github dbt-labs/dbt 0.11.1
dbt 0.11.1

dbt 0.11.1 - Lucretia Mott (September 18, 2018)

This is a patch release containing a few bugfixes and quality of life changes, especially around dbt docs.

Features

  • dbt
    • Add --port parameter to dbt docs serve (#987)
    • Add support for BigQuery clustering (#978)

Fixes

  • dbt
    • Fix hooks in model configs not running (#985)
    • Fix integration test on redshift catalog generation (#977)
    • Snowflake: Fix docs generation errors when QUOTED_IDENTIFIER_IGNORE_CASE is set (#998)
    • Translate empty strings to null in seeds (#995)
    • Filter out null schemas during catalog generation (#992)
    • Fix quoting on drop, truncate, and rename (#991)
  • dbt-docs
    • Fix for non-existent column in schema.yml (#3)
    • Fixes for missing tests in docs UI when columns are upcased (#2)
    • Fix "copy to clipboard" (#4)

Thanks to @ericalouie for the biography of Lucretia Mott, below.

Lucretia Mott

Lucretia Mott (1793-1880) was a women’s rights activist, abolitionist, and reformer. As a powerful orator, she dedicated her life to achieving equality for all of America’s disadvantaged and disenfranchised, including Indians, women, slaves, and free blacks. During an era where women were to be seen and never heard, Mott’s public speaking certainly defied that. And while we now have the luxury to admire that, her behavior was often denounced as controversial and inappropriate. Nevertheless, she persisted.

To pinpoint Mott’s accomplishments into a single entity is almost impossible as her influence expanded to so many areas: speaking for women’s rights at the Seneca Falls Convention, authoring Discourse on Woman, co-founding the Philadelphia Female Anti-Slavery Society.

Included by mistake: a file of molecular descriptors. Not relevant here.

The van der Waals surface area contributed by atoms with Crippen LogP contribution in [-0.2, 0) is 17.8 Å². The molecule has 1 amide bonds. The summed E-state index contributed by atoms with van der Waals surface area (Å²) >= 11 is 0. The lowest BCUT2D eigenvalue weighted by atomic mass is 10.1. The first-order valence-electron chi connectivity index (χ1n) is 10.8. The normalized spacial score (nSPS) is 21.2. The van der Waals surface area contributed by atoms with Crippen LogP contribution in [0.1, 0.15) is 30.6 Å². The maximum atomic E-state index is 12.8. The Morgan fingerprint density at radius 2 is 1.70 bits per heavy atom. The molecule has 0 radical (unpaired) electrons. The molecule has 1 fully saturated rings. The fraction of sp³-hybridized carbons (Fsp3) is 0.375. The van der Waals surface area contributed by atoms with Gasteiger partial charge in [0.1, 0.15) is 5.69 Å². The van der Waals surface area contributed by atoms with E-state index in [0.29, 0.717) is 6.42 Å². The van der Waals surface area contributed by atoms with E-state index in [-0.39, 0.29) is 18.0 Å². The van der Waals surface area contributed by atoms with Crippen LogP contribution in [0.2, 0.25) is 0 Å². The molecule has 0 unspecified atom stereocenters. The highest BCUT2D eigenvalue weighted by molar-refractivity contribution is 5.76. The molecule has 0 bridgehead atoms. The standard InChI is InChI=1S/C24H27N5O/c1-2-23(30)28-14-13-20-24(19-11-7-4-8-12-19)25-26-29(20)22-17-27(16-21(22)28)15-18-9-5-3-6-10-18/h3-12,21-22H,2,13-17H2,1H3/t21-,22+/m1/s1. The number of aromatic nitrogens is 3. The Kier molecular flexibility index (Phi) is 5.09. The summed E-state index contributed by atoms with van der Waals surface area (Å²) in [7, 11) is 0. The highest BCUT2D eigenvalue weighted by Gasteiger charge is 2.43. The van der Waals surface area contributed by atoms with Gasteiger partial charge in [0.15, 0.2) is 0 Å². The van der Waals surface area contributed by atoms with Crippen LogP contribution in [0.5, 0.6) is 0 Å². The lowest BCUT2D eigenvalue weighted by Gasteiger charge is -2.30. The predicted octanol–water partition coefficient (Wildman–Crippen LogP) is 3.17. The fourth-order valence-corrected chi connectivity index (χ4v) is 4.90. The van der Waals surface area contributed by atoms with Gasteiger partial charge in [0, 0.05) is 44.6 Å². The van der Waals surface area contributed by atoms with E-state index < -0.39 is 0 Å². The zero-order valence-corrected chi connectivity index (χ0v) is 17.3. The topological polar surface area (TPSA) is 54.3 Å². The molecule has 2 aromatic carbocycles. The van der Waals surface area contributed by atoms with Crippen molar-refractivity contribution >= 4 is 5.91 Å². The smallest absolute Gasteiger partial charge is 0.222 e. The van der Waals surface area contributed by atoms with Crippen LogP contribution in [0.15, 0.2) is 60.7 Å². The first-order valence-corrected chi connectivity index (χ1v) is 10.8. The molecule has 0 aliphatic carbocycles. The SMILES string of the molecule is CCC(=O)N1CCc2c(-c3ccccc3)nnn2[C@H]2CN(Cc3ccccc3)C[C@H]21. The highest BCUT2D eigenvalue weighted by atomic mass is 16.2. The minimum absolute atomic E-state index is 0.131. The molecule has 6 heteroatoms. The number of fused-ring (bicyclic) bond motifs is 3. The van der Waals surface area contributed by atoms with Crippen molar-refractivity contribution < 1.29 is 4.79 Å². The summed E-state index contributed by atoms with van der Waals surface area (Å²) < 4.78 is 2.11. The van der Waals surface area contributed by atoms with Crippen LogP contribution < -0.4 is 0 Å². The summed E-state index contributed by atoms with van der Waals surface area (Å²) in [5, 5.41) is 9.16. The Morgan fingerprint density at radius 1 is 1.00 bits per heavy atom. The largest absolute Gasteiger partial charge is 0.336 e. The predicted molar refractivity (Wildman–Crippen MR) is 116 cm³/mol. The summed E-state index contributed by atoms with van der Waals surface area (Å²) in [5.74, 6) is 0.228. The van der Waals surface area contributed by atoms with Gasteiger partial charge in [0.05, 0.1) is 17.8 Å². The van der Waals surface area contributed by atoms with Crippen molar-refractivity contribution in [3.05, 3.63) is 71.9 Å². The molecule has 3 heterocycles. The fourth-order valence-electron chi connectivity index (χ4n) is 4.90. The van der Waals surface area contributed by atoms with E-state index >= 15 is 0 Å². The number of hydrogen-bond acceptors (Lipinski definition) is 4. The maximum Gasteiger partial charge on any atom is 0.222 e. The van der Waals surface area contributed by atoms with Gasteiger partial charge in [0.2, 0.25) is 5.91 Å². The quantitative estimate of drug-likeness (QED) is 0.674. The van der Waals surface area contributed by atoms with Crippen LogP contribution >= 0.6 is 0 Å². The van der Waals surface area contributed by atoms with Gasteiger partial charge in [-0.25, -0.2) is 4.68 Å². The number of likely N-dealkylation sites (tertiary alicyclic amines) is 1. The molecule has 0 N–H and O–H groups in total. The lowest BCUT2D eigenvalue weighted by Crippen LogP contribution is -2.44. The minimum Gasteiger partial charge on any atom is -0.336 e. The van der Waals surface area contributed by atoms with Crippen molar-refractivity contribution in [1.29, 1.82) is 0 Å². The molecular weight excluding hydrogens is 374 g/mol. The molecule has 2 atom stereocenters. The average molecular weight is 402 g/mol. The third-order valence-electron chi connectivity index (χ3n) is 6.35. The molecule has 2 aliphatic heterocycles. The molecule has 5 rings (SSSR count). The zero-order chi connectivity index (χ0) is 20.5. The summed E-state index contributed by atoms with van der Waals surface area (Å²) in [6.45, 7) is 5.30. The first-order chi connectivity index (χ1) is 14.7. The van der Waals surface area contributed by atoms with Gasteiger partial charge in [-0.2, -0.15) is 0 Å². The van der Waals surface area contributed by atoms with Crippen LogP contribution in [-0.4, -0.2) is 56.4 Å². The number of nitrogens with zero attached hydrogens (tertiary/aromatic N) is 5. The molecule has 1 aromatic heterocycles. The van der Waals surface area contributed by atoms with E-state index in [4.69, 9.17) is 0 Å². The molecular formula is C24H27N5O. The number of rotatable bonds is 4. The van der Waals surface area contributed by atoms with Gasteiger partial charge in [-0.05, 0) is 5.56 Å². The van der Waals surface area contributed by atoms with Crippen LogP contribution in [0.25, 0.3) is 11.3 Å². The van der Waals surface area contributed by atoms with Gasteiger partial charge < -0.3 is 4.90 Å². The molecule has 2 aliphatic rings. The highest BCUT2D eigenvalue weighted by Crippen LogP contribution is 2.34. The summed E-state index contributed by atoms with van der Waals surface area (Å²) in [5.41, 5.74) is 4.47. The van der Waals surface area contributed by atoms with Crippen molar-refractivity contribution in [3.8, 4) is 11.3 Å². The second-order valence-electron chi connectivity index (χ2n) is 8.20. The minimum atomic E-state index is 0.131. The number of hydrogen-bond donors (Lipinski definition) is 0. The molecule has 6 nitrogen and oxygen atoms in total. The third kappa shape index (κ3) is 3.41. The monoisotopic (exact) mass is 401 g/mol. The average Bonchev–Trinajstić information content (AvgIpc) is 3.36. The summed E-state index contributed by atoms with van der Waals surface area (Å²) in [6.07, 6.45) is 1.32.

Originally born in Nantucket, Massachusetts, she was raised as a Quaker. And although her impact on the feminist discourse and abolitionist movement spread throughout America and American history, her legacy is rooted in Philadelphia. Having moved to Philadelphia at 16, she certainly built her roots here. She married James Mott, also an abolitionist and social reformer, at Front and 2nd in Old City. Together, they fought for the same causes, housed several runaway slaves, and raised 5 children who all became active in the anti-slavery movement. In 1869 Mott and her husband were active in the plans for the opening of Swarthmore College, a Quaker institute for higher learning. When the college had been chartered in 1864, she and James had insisted it be coeducational.

Because she had a strong presence as a fighter against gender and racial injustices, mobs would often target her home in Philadelphia. Mott was often seen waiting in her parlor, willing to face her violent opponents. And although she didn’t live to see the day women won the right to vote, Mott is credited with igniting the women’s rights movement and serving as mentor to Elizabeth Cady Stanton, who continued Mott’s work after she died.

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